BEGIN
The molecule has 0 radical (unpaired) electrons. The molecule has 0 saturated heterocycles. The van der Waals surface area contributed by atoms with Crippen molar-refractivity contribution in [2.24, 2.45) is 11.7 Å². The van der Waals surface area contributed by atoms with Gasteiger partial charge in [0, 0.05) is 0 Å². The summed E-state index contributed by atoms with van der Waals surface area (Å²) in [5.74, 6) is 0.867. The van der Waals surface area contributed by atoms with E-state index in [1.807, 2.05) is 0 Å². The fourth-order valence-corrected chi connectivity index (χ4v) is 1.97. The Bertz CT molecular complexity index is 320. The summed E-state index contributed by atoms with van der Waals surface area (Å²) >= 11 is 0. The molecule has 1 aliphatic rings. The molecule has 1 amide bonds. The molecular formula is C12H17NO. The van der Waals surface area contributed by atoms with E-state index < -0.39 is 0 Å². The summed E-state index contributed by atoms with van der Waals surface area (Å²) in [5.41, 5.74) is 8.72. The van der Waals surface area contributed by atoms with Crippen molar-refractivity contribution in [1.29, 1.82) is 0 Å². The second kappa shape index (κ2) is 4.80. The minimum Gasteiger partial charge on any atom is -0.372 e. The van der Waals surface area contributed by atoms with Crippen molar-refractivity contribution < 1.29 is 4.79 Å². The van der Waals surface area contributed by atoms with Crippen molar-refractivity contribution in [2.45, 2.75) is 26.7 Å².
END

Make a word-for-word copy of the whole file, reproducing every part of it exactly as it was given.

The molecule has 0 radical (unpaired) electrons. The molecule has 0 saturated heterocycles. The van der Waals surface area contributed by atoms with Crippen molar-refractivity contribution in [2.24, 2.45) is 11.7 Å². The van der Waals surface area contributed by atoms with Gasteiger partial charge in [0, 0.05) is 0 Å². The summed E-state index contributed by atoms with van der Waals surface area (Å²) in [5.74, 6) is 0.867. The van der Waals surface area contributed by atoms with E-state index in [1.807, 2.05) is 0 Å². The fourth-order valence-corrected chi connectivity index (χ4v) is 1.97. The Bertz CT molecular complexity index is 320. The summed E-state index contributed by atoms with van der Waals surface area (Å²) >= 11 is 0. The molecule has 1 aliphatic rings. The molecule has 1 amide bonds. The molecular formula is C12H17NO. The van der Waals surface area contributed by atoms with E-state index < -0.39 is 0 Å². The summed E-state index contributed by atoms with van der Waals surface area (Å²) in [5.41, 5.74) is 8.72. The van der Waals surface area contributed by atoms with Crippen molar-refractivity contribution in [1.29, 1.82) is 0 Å². The second kappa shape index (κ2) is 4.80. The minimum Gasteiger partial charge on any atom is -0.372 e. The van der Waals surface area contributed by atoms with Crippen molar-refractivity contribution < 1.29 is 4.79 Å². The van der Waals surface area contributed by atoms with Crippen molar-refractivity contribution in [2.45, 2.75) is 26.7 Å².